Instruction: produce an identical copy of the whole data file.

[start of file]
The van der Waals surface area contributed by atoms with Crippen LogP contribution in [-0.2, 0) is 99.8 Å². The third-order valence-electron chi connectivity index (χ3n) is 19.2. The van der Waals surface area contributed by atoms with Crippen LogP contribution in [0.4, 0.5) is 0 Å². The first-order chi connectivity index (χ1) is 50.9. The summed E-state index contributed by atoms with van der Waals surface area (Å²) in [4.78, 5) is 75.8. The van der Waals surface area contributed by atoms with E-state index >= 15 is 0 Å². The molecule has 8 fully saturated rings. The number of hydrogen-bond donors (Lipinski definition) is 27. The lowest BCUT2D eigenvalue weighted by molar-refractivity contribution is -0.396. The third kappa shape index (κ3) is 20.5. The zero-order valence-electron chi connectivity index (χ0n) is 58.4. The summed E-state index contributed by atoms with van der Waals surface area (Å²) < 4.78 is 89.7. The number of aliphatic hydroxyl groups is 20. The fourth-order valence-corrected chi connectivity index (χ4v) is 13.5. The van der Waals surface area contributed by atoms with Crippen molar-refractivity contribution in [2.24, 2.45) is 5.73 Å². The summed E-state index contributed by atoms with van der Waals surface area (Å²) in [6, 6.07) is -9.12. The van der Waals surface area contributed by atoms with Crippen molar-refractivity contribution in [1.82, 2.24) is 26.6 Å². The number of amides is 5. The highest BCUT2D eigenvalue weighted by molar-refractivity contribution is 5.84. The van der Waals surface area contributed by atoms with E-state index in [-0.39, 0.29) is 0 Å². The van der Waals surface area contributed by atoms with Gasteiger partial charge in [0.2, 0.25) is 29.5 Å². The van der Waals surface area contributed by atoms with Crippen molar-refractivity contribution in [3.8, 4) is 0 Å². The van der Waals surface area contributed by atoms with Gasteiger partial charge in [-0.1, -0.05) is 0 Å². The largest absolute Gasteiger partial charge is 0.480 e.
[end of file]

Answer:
The van der Waals surface area contributed by atoms with Crippen LogP contribution in [-0.2, 0) is 99.8 Å². The third-order valence-electron chi connectivity index (χ3n) is 19.2. The van der Waals surface area contributed by atoms with Crippen LogP contribution in [0.4, 0.5) is 0 Å². The first-order chi connectivity index (χ1) is 50.9. The summed E-state index contributed by atoms with van der Waals surface area (Å²) in [4.78, 5) is 75.8. The van der Waals surface area contributed by atoms with E-state index >= 15 is 0 Å². The molecule has 8 fully saturated rings. The number of hydrogen-bond donors (Lipinski definition) is 27. The lowest BCUT2D eigenvalue weighted by molar-refractivity contribution is -0.396. The third kappa shape index (κ3) is 20.5. The zero-order valence-electron chi connectivity index (χ0n) is 58.4. The summed E-state index contributed by atoms with van der Waals surface area (Å²) < 4.78 is 89.7. The number of aliphatic hydroxyl groups is 20. The fourth-order valence-corrected chi connectivity index (χ4v) is 13.5. The van der Waals surface area contributed by atoms with Crippen molar-refractivity contribution in [2.24, 2.45) is 5.73 Å². The summed E-state index contributed by atoms with van der Waals surface area (Å²) in [6, 6.07) is -9.12. The van der Waals surface area contributed by atoms with Crippen molar-refractivity contribution in [1.82, 2.24) is 26.6 Å². The number of amides is 5. The highest BCUT2D eigenvalue weighted by molar-refractivity contribution is 5.84. The van der Waals surface area contributed by atoms with E-state index in [-0.39, 0.29) is 0 Å². The van der Waals surface area contributed by atoms with Gasteiger partial charge in [0.2, 0.25) is 29.5 Å². The van der Waals surface area contributed by atoms with Crippen molar-refractivity contribution in [3.8, 4) is 0 Å². The van der Waals surface area contributed by atoms with Gasteiger partial charge in [-0.1, -0.05) is 0 Å². The largest absolute Gasteiger partial charge is 0.480 e.